I need to go back and re-watch the moment, but there was part where a dude crashed in front of like three track crew/Alpinestars personnel, and was pinned under his bike, and it seemed like they just stood there staring at him and then were playing “rock, paper,scissors” to decide who was getting him. Obviously, the last part is not true, but they just stood there looking, then all them moved, then no one could decide what to do.. felt like an eternity

That was Vince Friese that was stuck under his bike. They may not have seen him at first because he was in that deep sand berm at the of the sand straight and there were Tuff Blocks on top of the berm. Photo, I think Alex Ray crashed in pretty much near the same spot, but on the opposite side of the track, they were there immediately and they also order a red flag. This was when Alex was down...

When we're in the stands we look down on everything and see pretty much everything. When you're in the center of the track and bikes are going all around you, and it's very loud, it's not as easy to see everything. The Mobile Medics and the track crew are at every race and I think they almost always do a great job.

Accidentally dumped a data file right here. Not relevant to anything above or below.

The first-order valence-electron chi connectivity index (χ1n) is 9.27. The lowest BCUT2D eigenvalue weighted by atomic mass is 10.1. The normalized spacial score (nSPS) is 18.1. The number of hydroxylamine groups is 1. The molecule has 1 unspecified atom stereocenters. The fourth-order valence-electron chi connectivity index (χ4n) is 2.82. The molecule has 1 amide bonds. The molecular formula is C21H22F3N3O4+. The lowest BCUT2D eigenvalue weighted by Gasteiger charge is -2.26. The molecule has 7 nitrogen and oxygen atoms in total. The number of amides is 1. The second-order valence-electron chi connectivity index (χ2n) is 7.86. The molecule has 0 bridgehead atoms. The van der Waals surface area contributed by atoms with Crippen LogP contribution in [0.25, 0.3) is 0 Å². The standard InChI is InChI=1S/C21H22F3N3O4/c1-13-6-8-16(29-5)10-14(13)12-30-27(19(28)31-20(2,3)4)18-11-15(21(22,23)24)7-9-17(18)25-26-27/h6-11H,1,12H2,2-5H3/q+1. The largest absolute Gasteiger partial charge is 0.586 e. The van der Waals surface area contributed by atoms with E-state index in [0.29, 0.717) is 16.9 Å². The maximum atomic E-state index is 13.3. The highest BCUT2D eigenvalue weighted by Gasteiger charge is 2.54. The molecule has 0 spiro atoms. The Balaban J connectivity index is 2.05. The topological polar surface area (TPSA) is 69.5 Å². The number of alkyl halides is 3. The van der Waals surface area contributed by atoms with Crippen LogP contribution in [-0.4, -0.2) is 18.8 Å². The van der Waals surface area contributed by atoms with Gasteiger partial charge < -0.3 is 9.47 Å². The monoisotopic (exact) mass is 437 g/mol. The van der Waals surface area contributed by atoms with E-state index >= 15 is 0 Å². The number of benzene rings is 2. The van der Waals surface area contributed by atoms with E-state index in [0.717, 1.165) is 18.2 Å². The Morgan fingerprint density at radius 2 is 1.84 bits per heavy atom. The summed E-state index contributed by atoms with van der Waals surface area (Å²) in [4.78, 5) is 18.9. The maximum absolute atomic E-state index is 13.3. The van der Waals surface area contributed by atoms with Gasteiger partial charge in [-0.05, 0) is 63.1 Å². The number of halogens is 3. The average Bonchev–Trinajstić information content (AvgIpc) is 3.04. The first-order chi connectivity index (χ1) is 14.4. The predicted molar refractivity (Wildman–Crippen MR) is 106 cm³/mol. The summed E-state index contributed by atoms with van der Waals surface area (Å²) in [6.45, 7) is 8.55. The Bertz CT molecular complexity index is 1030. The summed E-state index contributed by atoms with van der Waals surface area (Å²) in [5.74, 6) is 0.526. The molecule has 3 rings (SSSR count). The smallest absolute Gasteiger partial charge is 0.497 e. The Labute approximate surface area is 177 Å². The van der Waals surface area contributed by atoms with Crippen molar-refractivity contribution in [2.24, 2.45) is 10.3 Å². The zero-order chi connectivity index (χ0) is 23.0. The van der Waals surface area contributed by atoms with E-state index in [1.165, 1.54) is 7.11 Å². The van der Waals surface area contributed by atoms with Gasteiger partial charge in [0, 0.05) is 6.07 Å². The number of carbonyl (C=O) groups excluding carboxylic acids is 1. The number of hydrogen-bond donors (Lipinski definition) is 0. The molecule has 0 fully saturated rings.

I'm glad Vince and Alex were both all right and I pray that Brian Moreau is too.

DC
Racer X

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2/17/2020 12:43 PM

I broke my T4-T9 2 years ago and the surgeon told me that the only thing that saved me from being paralysed was the medic who advised me not to move a muscle until an ambulance arrives and they then put me in a neck brace and on a back board. I was probably laying on the track for 30-40 minutes and everyone had to wait for me to be collected by emergency staff. This was at a local track in England. How trained alpinestars medical staff could possibly make an error like this at the highest level of racing absolutely blows my mind. I hope that Brian can make a full recovery. 🤞

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2/17/2020 12:50 PM